In 2018, a survey by the Claims Conference examining Holocaust knowledge and awareness worldwide found that:

  • A majority of Americans polled believe something like the Holocaust could happen again.
  • Nearly one-third of all Americans polled and more than 4-in-10 Millennials believe that substantially less than 6 million Jews were killed during the Holocaust.
  • While there were over 40,000 concentration camps and ghettos in Europe during the Holocaust, almost half of Americans polled cannot name a single one – and the percentage is even higher amongst Millennials.

“Those who cannot remember the past are condemned to repeat it.”
—George Santayana, The Life of Reason, 1905

Conversation Builds Character believes it is important to learn about the Holocaust because it is one of the most effective subjects for examining basic moral issues. One of the central goals of education is to teach individuals what it means to be a responsible citizen.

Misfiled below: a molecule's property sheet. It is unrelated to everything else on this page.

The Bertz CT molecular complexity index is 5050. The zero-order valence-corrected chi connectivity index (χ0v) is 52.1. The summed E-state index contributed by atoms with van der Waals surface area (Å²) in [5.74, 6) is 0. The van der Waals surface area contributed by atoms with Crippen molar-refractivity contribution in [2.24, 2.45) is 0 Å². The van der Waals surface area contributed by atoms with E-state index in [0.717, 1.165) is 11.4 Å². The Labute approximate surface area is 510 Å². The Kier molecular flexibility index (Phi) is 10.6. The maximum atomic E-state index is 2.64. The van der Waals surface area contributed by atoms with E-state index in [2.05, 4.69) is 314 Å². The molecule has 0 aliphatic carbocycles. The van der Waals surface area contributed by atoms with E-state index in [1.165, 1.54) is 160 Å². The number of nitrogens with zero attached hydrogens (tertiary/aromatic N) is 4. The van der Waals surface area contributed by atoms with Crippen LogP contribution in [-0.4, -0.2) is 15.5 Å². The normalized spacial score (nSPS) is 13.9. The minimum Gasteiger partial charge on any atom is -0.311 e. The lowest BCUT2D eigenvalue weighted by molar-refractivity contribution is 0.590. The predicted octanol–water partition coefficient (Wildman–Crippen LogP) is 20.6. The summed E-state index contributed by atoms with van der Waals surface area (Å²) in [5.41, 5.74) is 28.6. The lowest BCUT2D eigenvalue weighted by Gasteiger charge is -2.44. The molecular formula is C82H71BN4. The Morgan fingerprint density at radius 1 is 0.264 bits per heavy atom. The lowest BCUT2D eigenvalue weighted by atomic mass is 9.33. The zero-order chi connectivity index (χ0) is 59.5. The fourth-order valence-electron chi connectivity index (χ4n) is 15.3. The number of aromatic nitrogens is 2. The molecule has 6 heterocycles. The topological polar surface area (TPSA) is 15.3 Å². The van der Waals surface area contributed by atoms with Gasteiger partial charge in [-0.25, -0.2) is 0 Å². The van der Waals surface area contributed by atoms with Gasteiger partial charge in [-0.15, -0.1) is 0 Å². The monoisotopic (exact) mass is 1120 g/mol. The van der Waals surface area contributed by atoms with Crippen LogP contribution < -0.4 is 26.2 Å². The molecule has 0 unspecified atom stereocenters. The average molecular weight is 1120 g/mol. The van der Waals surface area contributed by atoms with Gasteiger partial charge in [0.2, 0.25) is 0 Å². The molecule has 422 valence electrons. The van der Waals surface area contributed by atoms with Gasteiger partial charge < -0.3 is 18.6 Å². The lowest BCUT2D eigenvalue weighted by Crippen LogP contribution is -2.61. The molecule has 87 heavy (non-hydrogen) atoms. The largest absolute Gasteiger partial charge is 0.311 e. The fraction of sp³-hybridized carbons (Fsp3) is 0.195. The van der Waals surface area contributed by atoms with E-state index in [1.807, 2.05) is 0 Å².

By learning about the behavioral and societal conditions that led to the Holocaust, we can challenge individuals to examine their own thoughts, speech, actions and inactions in light of its historical example.

By providing support for Holocaust education, we aspire to teach others how their individual decisions affect current day issues and our society as a whole. Our hope is that by developing mutual respect and understanding, people can learn to break down barriers and build a more peaceful and unified society.

To change the future, we first must understand the past. We must remember those who perished, so that we might learn why they died. And we must celebrate those who survived, so that we might learn how the heroic actions of others helped people in need.

“Never Again” is not yet a reality, and as long as one group of people is at risk, all people are at risk.